Yu Yongding Pessimistic About Growth Due to Fixed Investment Slowdown


One of China’s top economists says that hopes for a stabilisation in Chinese GDP growth are unfounded given an intractable slowdown in fixed-asset investment.

Many economists have recently become sanguine about China’s near-term growth prospects, after the country posted its first rebound in annual GDP expansion since the turn of the decade, with growth of 6.9% in 2017.

Yu Yongding, a former member of the Chinese central bank’s Monetary Policy Committee, says any such optimism is likely misplaced, however, given China’s ongoing inability to effectively implement structural changes, and the economy’s continued dependence upon fixed-asset investment.

In an article written for Project Syndicate, Yu notes that fixed-asset investment has long been China’s primary driver of growth, and currently accounts for in excess of 50% of GDP.

China’s fixed-investment investment growth has steadily declined since late 2013, however, hitting its lowest levels in decades by the second half of 2017.

“In the first three quarters of 2017, fixed-asset investment grew at an average rate of just 2.19% year on year,” writes Yu.

“In the third quarter, investment growth was actually negative, at -1.1%.”

Yu breaks down China’s fixed-asset investment into the three main categories of manufacturing, infrastructure and real estate.

While manufacturing investment accounts for the biggest share at around 30%, a steady decline since 2012 has been a key factor behind declining investment growth, with a no rebound in sight unless China manages to pull off a major technological or institutional innovation.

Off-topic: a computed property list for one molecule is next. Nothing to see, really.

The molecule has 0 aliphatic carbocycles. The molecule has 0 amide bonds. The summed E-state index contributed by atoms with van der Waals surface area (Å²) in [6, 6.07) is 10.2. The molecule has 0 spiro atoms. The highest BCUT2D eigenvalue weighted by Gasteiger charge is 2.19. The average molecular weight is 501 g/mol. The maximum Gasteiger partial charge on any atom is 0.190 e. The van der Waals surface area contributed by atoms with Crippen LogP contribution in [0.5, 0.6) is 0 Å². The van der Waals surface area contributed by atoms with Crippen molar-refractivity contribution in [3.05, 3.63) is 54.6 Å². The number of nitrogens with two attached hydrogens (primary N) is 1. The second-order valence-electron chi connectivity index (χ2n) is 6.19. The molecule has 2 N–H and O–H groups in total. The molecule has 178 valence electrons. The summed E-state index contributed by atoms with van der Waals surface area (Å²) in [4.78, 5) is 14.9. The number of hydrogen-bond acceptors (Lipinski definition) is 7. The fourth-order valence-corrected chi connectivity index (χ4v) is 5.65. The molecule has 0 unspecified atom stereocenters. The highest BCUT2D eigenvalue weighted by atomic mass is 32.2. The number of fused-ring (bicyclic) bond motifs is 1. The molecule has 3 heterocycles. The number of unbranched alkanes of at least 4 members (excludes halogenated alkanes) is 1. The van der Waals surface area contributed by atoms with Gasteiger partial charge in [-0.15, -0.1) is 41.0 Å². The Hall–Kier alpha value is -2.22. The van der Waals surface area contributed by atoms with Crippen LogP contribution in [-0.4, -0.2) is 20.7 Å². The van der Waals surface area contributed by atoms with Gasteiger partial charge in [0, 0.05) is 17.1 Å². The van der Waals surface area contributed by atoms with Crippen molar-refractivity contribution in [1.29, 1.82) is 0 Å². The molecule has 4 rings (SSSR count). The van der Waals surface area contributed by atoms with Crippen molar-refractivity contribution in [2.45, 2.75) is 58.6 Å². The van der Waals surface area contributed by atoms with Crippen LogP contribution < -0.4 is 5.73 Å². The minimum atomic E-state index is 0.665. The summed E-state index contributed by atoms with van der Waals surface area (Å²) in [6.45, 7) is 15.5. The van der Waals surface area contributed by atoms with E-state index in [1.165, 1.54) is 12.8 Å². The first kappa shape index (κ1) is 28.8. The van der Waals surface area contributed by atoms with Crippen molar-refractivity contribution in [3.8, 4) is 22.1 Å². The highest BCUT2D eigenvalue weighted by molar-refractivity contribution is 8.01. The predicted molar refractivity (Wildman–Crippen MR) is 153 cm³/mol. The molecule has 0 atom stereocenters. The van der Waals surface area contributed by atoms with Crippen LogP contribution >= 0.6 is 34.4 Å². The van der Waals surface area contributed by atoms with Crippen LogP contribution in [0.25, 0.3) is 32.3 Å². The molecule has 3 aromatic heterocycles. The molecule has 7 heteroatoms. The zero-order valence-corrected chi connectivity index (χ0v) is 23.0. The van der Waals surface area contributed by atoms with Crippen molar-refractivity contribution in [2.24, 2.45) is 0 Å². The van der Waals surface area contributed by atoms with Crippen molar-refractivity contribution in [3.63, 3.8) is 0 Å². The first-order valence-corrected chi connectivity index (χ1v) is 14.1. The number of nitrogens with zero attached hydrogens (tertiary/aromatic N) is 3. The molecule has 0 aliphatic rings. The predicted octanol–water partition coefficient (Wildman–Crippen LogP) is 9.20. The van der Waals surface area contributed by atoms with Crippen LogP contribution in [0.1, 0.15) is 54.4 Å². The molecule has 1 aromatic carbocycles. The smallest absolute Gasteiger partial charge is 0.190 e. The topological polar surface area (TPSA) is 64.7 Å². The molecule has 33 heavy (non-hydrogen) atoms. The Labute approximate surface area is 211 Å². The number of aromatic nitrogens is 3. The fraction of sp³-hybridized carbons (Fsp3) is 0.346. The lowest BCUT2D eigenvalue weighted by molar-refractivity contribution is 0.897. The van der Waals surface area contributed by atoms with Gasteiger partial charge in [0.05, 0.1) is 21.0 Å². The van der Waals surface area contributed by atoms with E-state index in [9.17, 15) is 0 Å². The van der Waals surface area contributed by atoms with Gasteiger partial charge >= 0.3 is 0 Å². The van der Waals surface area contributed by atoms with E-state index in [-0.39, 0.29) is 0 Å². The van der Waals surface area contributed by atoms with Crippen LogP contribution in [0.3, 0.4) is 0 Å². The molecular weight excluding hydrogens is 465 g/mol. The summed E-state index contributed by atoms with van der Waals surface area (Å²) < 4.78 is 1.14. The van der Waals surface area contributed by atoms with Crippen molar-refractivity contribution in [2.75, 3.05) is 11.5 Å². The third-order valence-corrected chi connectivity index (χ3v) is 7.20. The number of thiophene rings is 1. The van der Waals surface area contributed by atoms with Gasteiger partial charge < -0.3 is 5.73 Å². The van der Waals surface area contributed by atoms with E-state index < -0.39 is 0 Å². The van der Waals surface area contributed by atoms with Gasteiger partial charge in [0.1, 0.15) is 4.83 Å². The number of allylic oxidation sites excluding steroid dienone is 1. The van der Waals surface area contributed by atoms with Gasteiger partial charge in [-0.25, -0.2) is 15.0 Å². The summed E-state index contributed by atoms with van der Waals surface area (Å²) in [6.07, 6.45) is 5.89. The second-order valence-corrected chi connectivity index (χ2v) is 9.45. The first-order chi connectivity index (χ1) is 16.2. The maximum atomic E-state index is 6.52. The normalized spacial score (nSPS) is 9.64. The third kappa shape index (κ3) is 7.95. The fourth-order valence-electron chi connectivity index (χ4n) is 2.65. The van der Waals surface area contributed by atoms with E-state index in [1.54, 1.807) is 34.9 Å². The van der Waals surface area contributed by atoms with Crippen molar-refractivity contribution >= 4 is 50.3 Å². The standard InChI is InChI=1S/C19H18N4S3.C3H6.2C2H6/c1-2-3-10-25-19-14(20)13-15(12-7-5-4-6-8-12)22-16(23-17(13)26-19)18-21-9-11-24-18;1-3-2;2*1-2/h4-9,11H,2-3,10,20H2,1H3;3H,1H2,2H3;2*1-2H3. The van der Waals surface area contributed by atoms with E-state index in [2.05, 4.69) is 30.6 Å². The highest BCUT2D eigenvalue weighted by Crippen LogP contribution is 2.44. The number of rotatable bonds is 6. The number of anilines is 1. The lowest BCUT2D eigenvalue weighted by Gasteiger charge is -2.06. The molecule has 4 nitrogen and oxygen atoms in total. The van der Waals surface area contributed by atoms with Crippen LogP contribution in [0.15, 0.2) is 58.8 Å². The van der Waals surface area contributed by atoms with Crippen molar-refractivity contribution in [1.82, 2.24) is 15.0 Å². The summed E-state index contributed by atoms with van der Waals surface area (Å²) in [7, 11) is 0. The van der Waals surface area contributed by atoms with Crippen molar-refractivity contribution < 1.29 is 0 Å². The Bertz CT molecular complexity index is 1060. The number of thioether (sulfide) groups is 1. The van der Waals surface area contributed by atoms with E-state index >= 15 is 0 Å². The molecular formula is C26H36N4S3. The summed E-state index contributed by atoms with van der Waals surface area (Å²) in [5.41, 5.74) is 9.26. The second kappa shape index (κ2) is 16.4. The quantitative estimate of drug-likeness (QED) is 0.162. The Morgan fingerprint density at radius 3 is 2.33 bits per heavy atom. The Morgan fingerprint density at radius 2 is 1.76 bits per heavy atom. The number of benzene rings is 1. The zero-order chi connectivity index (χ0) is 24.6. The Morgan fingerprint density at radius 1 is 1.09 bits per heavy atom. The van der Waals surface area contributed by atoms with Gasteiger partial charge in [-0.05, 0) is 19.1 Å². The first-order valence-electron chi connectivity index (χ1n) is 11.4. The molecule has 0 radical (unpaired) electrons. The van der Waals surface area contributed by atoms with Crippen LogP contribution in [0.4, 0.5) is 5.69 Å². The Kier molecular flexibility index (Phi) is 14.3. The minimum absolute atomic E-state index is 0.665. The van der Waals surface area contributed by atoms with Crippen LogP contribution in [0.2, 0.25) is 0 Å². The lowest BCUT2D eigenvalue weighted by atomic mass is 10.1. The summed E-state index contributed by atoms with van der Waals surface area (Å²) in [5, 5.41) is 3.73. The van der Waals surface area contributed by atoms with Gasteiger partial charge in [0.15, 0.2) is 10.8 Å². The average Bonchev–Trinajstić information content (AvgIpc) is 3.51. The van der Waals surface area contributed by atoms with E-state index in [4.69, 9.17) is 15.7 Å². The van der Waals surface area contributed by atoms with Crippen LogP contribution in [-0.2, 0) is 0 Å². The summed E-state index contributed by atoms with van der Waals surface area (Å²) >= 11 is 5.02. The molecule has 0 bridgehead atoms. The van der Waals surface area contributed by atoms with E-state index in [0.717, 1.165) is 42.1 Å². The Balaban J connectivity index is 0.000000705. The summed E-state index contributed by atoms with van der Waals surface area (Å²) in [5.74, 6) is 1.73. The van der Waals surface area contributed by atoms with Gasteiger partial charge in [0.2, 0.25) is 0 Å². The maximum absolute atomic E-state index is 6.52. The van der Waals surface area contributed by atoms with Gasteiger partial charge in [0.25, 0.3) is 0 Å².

Real estate investment is unlikely to rebound in the near-term given Beijing’s concerns about local asset bubbles and determination to contain housing prices.

Infrastructure investment has since its share of the total rise since 2012, in tandem with the decline in manufacturing investment. According to Yu it’s already hit such high levels, that any further increases would lead to a misallocation of resources.

Even if desirable from an efficiency perspective, further expanding infrastructure investment would prove difficult at present given the Chinese government efforts to tight financial regulation and the debt-raising proclivities of local authorities.

While a shift away from dependence upon fixed-asset investment might be a positive for the Chinese economy in structural terms, Yu does not expect growth in either household consumption or net exports to offset declining investment, particularly given the Trump administration’s increasingly aggressive trade stance.

For this reason, Yu concludes that “optimism about China’s economic growth in 2018 is not warranted,” although he sees a silver lining in Beijing’s determination to push through with its reform agenda.

“The Chinese government’s ongoing efforts to cultivate innovation and implement structural reforms are likely to produce major returns in the long term,” he writes.